Challenge a failing and corrupt status quo.

Celebrate bold and revolutionary leadership.

Encourage the empowerment of all parents, regardless of zip code.

These are clearly progressive values.

Back when I assigned debates in class, sometimes the losing side would get angry at their opponents for winning.

“They presented a better argument,” I told my students. “Be angry at yourselves because you didn’t argue effectively enough.”

Now, as a member of this growing movement, I must reflect on my own lesson. If progressives aren’t seeing the value in what we’re doing, it’s because we haven’t given them reason to believe.

Instead of blaming others, let’s meet our fellow liberals on their own turf at teacher conferences, educator trainings and neighborhood workshops, advocating for ourselves as well as students. Instead of getting angry at unions and school districts, let’s join the conversation and prove our points. There are well-meaning people of all political stripes who support advancing educational opportunity.  That shouldn’t scare us.  When we show our brothers and sisters on the left that we are nothing to fear, that we share the same values, they will join our movement and champion the rights of children.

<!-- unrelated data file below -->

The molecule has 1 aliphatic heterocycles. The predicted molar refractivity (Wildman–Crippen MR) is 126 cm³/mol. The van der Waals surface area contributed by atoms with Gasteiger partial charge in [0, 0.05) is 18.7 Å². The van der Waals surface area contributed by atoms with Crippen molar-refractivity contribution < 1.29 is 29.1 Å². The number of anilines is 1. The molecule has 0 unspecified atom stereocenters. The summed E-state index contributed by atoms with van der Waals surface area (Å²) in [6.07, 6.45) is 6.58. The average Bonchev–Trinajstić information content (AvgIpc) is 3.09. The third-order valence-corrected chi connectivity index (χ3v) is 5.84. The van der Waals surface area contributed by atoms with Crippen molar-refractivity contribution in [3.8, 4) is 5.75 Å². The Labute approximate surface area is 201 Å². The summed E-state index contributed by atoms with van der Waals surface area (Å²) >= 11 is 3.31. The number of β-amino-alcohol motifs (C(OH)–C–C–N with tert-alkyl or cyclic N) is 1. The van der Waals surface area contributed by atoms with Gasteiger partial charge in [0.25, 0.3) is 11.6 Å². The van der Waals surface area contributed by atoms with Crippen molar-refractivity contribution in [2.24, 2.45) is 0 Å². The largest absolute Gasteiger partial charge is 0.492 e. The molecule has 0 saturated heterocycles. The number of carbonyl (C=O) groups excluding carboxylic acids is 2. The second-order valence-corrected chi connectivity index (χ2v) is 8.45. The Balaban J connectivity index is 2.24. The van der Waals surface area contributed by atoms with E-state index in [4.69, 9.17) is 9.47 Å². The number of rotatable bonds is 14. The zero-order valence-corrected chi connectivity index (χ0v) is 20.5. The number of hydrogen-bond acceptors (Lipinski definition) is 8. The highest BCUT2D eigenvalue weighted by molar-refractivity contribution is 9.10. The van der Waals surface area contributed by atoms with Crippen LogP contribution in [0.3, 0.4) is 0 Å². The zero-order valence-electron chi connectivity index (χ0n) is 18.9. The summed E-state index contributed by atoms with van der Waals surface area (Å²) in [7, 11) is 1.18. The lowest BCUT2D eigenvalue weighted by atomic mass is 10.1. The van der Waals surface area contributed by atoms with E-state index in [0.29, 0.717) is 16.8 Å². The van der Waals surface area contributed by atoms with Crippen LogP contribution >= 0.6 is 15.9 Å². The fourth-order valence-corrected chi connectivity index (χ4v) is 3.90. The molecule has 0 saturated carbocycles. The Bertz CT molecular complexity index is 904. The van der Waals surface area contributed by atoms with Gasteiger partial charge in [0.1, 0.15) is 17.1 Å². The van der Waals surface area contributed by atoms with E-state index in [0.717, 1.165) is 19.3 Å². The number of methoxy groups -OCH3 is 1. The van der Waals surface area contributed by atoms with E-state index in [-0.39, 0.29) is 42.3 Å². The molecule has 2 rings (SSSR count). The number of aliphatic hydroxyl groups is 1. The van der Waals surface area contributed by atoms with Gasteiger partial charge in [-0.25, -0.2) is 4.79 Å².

Let’s argue effectively that reformers and progressive Democrats are on the same team: fighting for the integrity and quality of our schools and the rights of our students to learn.

Catherine Durkin Robinson is a former teacher, columnist and political activist currently working to improve and preserve public education for StudentsFirst. Her views are her own.

Avatar photo

BY Catherine Durkin Robinson

Catherine Durkin Robinson is a former teacher and columnist for the Tampa Tribune and Creative Loafing. A Democratic activist for 30 years, she got her start in the education choice movement as a grassroots leader in Florida, Georgia, Alabama, Missouri and Maine working with StudentsFirst. She has been organizing scholarship parents since 2013.

One Comment

Was she the lone supporter of the failed parent trigger bill in Florida? Perhaps she can identify the strong parent groups who wanted it. Had they left the state? Noone can find them.

Comments are closed.